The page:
Do you know … if you should create a new Team or new Channel?
It’s certainly a good idea to break topics into different locations in Microsoft Teams – cognitive research on how efficiently people multi-task suggests this, it’s easier for non-impacted individuals to ignore information that’s not relevant to them if it’s not interspersed with information they need, and spreading topics out reduces the frequency of posts – ten new conversations don’t appear while you’re reading a thread. But should you create a new channel or a new Team?
There are a few technical limitations that make “Team” generally the right answer. Each channel in a Teams space has the same permissions – if you want to restrict access to confidential information or if you want to involve additional people – people who don’t need access to your other channels, you need to create a new Team.
You can archive a Team, but you cannot archive a channel. If you create a new channel for every project, your Teams space can become cluttered with old projects. The channels get collapsed into a “more channels” fly-out, but I still find myself renaming channels “zzSomething Or Other” to get really done projects sorted to the bottom of the more channels fly-out.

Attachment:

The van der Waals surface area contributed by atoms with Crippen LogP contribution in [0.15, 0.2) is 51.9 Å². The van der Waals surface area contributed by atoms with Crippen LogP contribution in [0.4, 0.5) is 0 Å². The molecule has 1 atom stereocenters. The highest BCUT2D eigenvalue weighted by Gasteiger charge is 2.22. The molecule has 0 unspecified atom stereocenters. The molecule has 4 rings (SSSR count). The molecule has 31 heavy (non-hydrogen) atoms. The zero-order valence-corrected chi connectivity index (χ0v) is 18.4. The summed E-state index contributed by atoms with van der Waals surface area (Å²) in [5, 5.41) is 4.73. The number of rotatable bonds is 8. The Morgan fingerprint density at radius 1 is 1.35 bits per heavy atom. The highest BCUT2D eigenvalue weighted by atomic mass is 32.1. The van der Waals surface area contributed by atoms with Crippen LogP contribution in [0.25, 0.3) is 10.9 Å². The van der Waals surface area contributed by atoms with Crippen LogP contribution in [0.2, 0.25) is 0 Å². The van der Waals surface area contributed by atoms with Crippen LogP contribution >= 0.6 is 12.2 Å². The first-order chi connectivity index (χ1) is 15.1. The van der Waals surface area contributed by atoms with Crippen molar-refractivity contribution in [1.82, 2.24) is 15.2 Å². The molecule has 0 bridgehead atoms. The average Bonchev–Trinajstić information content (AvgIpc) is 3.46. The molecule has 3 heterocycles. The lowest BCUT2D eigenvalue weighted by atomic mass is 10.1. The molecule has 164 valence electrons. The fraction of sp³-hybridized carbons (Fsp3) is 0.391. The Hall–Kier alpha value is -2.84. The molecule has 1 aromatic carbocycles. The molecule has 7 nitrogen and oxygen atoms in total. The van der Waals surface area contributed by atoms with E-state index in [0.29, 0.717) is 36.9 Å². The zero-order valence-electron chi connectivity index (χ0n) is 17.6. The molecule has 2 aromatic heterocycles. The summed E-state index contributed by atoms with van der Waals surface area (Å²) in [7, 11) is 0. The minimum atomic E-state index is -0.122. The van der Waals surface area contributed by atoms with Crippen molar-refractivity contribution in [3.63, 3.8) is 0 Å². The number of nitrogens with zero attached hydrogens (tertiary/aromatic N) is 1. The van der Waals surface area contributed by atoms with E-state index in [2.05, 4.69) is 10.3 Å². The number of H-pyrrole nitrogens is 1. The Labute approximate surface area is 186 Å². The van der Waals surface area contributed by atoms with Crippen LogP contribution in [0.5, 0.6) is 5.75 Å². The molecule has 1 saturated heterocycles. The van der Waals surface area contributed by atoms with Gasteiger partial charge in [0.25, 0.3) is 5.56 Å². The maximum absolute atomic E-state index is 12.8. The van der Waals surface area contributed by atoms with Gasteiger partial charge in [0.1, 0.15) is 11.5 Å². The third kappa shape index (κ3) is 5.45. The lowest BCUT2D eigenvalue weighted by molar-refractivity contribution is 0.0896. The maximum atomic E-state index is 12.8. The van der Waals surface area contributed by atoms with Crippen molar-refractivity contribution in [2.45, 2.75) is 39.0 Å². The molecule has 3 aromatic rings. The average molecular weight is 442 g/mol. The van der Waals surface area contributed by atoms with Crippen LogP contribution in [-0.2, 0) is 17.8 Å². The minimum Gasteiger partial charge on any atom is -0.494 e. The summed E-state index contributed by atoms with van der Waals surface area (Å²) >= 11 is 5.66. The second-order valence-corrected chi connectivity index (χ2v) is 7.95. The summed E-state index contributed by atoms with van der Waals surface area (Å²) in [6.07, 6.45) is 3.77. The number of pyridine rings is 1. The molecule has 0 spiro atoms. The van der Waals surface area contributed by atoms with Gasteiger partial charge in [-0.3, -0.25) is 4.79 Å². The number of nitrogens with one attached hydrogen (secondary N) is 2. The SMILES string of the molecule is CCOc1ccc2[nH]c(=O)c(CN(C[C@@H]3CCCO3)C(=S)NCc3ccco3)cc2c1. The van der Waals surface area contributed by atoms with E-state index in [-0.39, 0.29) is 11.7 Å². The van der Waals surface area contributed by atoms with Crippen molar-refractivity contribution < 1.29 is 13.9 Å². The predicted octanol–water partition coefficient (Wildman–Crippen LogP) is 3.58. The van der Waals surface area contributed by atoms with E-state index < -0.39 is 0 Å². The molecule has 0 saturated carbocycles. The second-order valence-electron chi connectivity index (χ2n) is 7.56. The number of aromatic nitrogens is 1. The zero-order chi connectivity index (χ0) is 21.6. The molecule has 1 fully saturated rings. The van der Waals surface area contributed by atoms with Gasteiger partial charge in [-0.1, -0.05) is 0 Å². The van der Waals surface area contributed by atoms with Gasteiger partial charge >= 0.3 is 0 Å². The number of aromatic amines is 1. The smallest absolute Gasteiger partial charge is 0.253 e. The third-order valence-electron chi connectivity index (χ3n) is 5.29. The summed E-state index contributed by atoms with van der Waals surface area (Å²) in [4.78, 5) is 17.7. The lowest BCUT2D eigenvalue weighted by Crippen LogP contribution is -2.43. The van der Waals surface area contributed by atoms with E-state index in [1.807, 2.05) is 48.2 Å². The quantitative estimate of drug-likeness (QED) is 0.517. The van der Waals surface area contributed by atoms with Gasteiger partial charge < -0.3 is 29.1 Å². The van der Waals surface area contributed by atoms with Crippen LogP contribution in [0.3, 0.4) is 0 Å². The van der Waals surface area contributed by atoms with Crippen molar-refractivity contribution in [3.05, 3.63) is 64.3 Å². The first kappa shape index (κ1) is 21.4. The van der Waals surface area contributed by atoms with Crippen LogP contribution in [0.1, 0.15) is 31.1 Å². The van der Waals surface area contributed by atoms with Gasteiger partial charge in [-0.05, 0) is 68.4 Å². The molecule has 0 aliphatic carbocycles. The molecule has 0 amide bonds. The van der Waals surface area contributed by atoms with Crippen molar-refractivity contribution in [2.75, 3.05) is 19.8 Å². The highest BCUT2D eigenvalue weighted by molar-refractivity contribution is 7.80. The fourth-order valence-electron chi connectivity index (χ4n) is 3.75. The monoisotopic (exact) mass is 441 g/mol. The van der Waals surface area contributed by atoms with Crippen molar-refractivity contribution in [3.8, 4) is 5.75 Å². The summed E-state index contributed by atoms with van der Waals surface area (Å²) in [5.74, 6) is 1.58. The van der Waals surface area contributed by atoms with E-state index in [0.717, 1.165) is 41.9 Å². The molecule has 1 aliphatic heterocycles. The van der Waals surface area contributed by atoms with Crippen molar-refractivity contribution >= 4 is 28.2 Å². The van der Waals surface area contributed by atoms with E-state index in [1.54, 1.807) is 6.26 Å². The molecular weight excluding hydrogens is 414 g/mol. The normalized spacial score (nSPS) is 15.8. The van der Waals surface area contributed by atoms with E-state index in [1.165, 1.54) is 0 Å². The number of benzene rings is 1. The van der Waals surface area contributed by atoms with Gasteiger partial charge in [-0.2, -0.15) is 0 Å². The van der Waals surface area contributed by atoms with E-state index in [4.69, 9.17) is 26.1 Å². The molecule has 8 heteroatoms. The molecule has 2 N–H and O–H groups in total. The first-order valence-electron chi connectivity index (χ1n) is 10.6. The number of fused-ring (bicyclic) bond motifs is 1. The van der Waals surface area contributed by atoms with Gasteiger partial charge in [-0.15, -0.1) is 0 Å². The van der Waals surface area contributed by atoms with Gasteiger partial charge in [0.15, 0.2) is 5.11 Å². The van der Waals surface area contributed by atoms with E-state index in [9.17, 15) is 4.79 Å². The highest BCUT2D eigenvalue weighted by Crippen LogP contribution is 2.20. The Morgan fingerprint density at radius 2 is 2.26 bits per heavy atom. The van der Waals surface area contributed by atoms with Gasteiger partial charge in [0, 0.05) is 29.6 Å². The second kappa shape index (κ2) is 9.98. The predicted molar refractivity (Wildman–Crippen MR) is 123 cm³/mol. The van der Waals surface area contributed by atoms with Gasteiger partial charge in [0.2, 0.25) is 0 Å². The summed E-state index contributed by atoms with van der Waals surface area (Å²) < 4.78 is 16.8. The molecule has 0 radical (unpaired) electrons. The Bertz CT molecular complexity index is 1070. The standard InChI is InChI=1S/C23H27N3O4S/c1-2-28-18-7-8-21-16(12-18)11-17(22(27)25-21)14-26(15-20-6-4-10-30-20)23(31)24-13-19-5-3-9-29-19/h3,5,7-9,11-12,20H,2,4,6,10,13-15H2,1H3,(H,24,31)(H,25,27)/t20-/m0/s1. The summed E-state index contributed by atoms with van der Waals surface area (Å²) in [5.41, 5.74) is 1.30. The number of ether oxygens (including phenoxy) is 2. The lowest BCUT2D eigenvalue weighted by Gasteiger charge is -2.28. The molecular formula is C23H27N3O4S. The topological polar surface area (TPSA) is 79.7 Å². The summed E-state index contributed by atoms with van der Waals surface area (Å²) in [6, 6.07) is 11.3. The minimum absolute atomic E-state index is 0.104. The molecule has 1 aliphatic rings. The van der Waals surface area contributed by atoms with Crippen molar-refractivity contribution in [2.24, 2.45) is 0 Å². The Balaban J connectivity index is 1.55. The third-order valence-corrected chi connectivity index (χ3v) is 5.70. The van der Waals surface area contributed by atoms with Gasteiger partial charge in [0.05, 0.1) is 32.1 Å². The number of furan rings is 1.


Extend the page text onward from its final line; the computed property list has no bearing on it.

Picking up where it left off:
You cannot move a channel into another Team. If the project moves to another group (such transitions are common in IT – there’s a development/implementation phase, then the project moves to production support under a different group) … there’s no way to transition the information in a channel to another group. Even if that’s not standard operating procedure in your organization, reorgs happen. A supported system becomes big enough to warrant its own group or staff is re-aligned –having the historic knowledge of the Teams discussion available to the new organization is beneficial. (Not to mention, if you could move a channel into another team, you could indirectly archive channels by moving them into an archived Teams space!)
There are some scenarios where a new channel makes sense – that daily e-mail chain where people decide where to eat lunch could become a channel. There’s no reason to move the historic restaurant selection to another group – or, for that matter, retain it. If group lunches become ‘not a thing’ – just delete the channel. And anyone not heading to lunch today can ignore the channel. Similarly, “Water Cooler” discussions – a place where the comradery we took for granted when sitting in the same physical space can re-emerge – make sense as channels.